The wonders of league parity have been at play, however, allowing Vancouver to pick their way back up the standings, fight their way into the conversation as one of the league’s bubble teams and make the trade deadline all the more confusing than it ever should have had to be for GM Jim Benning. For much of the early season, the Canucks were firmly in the seller category and speculation circled about which free agents-to-be would be gone come March. Now, instead of a fire sale, there seems to be real, honest to goodness talk about whether Vancouver is going to be selling or buying come the deadline.
“We’ve got five more games before the trade deadline,” Benning said in an interview with TSN 1040. “We still have some time. We want to see where we’re at going into the deadline and then, like I’ve said all year, we’ll talk to players, find out what their thoughts are and go from there.”
You can maybe understand where Benning is coming from. The Canucks made the post-season in his first year as the club’s GM, but the 2015-16 season was a disaster and 2016-17 started much the same. The playoffs are enticing, and with the West looking more wide open than in years past, there’s certainly some appeal to trying to sneak in, capture some magic and go on a deep run. But for Vancouver to do anything but sell right now would be absolutely foolish.
It’s not what one would call a bold prediction, but the Canucks aren’t going to win the Stanley Cup this year and it matters naught who they add come the deadline. The pieces, simply put, aren’t there. Daniel and Henrik Sedin still have magic left in their sticks as they inch closer to sailing off into the sunset, but on a team-wide basis, this isn’t a Vancouver club that’s in position to do much damage at all.
Look at it this way: Yes, the Canucks are five points out of a playoff spot with five games to go before the deadline, and yes, that means the Canucks could potentially have 66 points to their name by the time deadline day rolls around, but Vancouver has just 21 regulation or overtime wins to their name, tied for fourth-worst in the league, have a minus-30 goal differential, also tied for fourth-worst in the league, and they’ve produced a grand total of 138 goals this season, which is, you guessed it, fourth-worst in the league.
This is to say that to this point, Vancouver’s reaching this level of success this season has largely been a mirage, something underlying numbers also point out. For instance, Vancouver ranks 21st in the league in Corsi For percentage at 48.6 percent, they have the fifth-worst scoring chance for percentage in the league at 46.9 percent and, as far as expected goals for go, only the Colorado Avalanche and Arizona Coyotes rate worse at 5-on-5.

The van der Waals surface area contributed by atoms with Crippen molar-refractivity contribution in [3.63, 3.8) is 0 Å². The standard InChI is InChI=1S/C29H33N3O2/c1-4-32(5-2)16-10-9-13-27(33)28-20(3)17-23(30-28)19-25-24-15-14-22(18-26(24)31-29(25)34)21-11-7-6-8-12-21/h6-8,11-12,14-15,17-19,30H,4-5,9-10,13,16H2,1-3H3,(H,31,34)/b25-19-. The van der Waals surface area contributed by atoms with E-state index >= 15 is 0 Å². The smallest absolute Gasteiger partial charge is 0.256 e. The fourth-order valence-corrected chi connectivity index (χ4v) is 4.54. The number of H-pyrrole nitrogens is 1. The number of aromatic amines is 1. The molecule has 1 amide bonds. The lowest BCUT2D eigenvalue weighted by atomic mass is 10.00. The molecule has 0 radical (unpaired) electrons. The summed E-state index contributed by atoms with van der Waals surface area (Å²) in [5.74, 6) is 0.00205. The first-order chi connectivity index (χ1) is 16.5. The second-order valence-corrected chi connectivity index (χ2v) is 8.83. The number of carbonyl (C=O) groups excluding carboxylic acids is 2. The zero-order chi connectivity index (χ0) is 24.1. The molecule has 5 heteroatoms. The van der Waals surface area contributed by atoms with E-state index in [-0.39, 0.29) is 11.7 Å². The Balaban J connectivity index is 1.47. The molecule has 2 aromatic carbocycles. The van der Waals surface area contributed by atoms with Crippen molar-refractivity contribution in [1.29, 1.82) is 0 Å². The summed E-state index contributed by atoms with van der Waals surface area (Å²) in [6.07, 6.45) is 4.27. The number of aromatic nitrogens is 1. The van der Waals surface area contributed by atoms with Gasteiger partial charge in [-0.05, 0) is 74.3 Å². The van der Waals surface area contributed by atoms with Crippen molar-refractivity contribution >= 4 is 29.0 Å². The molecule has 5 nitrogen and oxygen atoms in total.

Even if Vancouver were to wiggle their way into the post-season, the Canucks’ stay would almost undoubtedly be a short one. And if all that adding a few pieces at the deadline is going to net you is a couple home games and a bit of extra revenue, why bother?
In their current position, the Canucks have to be thinking about long-term gain over short-term pain. Getting involved in buying at the deadline would be a fool’s errand for a team that should be retooling at this point. Sure, Vancouver stands to potentially inject some hope, however false, into the fan base, but it almost assuredly won’t pay off. This should be the time for the Canucks to look at the Coyotes, Buffalo Sabres and Toronto Maple Leafs, teams who have stockpiled picks in hopes of a bright future, and bring a piece of that to the West Coast. The rebuild doesn’t have to be the same or nearly as extreme, and it definitely won’t be while the Sedins remain in town, but it certainly wouldn’t hurt to be similar.
That’s why making an acquisition at the deadline, no matter who it is, wouldn’t make all that much sense. First and foremost, the price for any player, no matter who, is upped at the deadline, and there’s simply no point in the Canucks participating if it means they’re giving up assets that could potentially be a fit down the line.
Say what you will for the first round of the upcoming draft — there’s a reason talk has been first-round picks could be thrown around without so much as a second thought — but there’s always the chance one of the draft picks the Canucks would potentially give up could hit. The same goes for prospects who haven’t quite made it yet. It always helps to have more potential, more chances, to find someone who can fit the organization than it does to have less. And you never know when a player might find their game.
The shame of it all is that Vancouver isn’t really in a position to be a big-time seller, either. Alexandre Burrows is the top UFA-to-be on the roster and he could draw some interest as a depth scorer, agitator and penalty killer. There could also be consideration given to shipping out Jannik Hansen or Alex Edler, and maybe someone would be willing to throw a pick Vancouver’s way for Jack Skille and Jayson Megna, both of whom are set to walk in July if they so choose. But even if the return is minimal on what Vancouver does have to sell off, now’s the time to do it.